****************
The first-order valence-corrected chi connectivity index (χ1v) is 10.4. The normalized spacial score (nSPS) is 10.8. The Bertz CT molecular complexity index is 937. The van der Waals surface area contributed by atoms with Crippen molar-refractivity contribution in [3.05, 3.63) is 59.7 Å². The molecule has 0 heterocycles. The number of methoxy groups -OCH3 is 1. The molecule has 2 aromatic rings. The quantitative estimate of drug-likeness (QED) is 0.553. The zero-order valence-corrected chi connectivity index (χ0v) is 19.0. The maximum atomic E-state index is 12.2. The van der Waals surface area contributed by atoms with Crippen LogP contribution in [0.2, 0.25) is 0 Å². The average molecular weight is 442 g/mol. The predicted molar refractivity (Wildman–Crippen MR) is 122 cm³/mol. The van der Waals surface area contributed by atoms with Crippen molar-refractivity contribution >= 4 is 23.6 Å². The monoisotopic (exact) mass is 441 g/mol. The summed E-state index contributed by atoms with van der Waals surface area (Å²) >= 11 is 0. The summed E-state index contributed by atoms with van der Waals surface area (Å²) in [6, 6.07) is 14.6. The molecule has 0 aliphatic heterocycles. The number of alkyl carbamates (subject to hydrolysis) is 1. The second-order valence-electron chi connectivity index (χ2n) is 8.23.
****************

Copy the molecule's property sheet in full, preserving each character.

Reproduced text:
The first-order valence-corrected chi connectivity index (χ1v) is 10.4. The normalized spacial score (nSPS) is 10.8. The Bertz CT molecular complexity index is 937. The van der Waals surface area contributed by atoms with Crippen molar-refractivity contribution in [3.05, 3.63) is 59.7 Å². The molecule has 0 heterocycles. The number of methoxy groups -OCH3 is 1. The molecule has 2 aromatic rings. The quantitative estimate of drug-likeness (QED) is 0.553. The zero-order valence-corrected chi connectivity index (χ0v) is 19.0. The maximum atomic E-state index is 12.2. The van der Waals surface area contributed by atoms with Crippen LogP contribution in [0.2, 0.25) is 0 Å². The average molecular weight is 442 g/mol. The predicted molar refractivity (Wildman–Crippen MR) is 122 cm³/mol. The van der Waals surface area contributed by atoms with Crippen molar-refractivity contribution >= 4 is 23.6 Å². The monoisotopic (exact) mass is 441 g/mol. The summed E-state index contributed by atoms with van der Waals surface area (Å²) >= 11 is 0. The summed E-state index contributed by atoms with van der Waals surface area (Å²) in [6, 6.07) is 14.6. The molecule has 0 aliphatic heterocycles. The number of alkyl carbamates (subject to hydrolysis) is 1. The second-order valence-electron chi connectivity index (χ2n) is 8.23.